The Search Continues

Jane Smiley believes that the history of the novel is essentially a history of man turning his attention inward. It’s pretty hard to argue with that. Despite all our exploration, to mountains and across oceans and eventually out toward the stars themselves, all journeys begin and end in the same place.

This is something we hear so often and in so many different ways that it becomes difficult to hear it fresh, the same way a cliché, once powerful, withers from overuse. Yet just because something has been often repeated doesn’t make it any less true. This is one of the great challenges of writing. I believe it was Kurt Vonnegut who thought there were only seven types of stories. True or close enough, but certainly there’s a lot of recycling that goes on.

No matter. Everything you’re going to share with your readers has to pass through you first and no one has ever been you before. This may not seem like enough when you walk into a bookstore and consider the volume printed every year and try to hear your original voice within that din—but thinking this way is like trying to plan your marriage before you’ve met your spouse.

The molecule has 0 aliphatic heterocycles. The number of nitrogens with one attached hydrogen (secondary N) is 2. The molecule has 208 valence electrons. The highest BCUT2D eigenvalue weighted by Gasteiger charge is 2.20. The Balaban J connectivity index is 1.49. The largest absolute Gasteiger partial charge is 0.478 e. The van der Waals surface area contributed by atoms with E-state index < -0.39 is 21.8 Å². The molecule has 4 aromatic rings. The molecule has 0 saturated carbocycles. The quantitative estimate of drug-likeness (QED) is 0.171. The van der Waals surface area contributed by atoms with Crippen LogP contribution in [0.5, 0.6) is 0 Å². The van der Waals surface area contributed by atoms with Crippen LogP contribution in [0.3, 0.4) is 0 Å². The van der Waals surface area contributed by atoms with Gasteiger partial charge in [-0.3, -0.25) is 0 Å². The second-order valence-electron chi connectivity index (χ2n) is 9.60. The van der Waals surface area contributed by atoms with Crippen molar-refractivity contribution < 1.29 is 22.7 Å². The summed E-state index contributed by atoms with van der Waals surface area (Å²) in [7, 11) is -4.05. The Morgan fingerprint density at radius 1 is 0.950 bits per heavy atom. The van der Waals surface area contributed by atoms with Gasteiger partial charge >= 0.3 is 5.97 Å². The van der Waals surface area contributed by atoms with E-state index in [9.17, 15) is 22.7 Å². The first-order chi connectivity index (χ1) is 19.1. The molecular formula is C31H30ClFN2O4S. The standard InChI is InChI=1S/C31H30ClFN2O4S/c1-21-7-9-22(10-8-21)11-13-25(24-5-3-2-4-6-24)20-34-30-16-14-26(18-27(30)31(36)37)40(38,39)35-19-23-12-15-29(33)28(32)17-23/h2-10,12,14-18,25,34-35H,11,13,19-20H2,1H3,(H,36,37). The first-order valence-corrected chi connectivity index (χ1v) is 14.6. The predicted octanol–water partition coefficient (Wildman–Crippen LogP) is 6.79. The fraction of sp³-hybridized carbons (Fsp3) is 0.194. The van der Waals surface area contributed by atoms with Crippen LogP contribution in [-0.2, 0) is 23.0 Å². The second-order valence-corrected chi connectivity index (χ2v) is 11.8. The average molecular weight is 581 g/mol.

Almost everything I have written in this blog I have read or heard somewhere else—not word for word, but at core. I am endlessly influenced. But nothing anyone else says truly makes sense to me until I have found my own way of saying it.  And so I say it in my way and look up and realize what I have said is actually slightly different from what that other person said—and voila, I’m original.

And that is all originality has ever been—someone translating what they have heard before into their own language. Another good reason for journeys to begin and end in the same place. We are all searching within ourselves to understand what is outside ourselves, and what we discover may send another explorer searching to understand for themselves.

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